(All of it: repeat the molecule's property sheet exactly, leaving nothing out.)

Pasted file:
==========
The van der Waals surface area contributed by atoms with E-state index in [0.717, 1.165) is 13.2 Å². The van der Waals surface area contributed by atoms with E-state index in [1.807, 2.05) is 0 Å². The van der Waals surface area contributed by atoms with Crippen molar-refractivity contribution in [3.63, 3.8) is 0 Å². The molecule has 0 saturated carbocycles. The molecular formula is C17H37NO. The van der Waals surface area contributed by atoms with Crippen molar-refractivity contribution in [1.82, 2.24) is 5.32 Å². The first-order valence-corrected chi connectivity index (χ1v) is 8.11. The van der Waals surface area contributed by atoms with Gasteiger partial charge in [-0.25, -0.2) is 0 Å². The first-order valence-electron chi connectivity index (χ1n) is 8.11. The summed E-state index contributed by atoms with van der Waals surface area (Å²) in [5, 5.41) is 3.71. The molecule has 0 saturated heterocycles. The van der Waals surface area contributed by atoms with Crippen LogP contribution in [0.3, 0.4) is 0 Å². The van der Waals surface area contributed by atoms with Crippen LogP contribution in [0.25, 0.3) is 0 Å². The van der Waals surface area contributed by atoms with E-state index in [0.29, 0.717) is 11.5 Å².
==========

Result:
The van der Waals surface area contributed by atoms with E-state index in [0.717, 1.165) is 13.2 Å². The van der Waals surface area contributed by atoms with E-state index in [1.807, 2.05) is 0 Å². The van der Waals surface area contributed by atoms with Crippen molar-refractivity contribution in [3.63, 3.8) is 0 Å². The molecule has 0 saturated carbocycles. The molecular formula is C17H37NO. The van der Waals surface area contributed by atoms with Crippen molar-refractivity contribution in [1.82, 2.24) is 5.32 Å². The first-order valence-corrected chi connectivity index (χ1v) is 8.11. The van der Waals surface area contributed by atoms with Gasteiger partial charge in [-0.25, -0.2) is 0 Å². The first-order valence-electron chi connectivity index (χ1n) is 8.11. The summed E-state index contributed by atoms with van der Waals surface area (Å²) in [5, 5.41) is 3.71. The molecule has 0 saturated heterocycles. The van der Waals surface area contributed by atoms with Crippen LogP contribution in [0.3, 0.4) is 0 Å². The van der Waals surface area contributed by atoms with Crippen LogP contribution in [0.25, 0.3) is 0 Å². The van der Waals surface area contributed by atoms with E-state index in [0.29, 0.717) is 11.5 Å².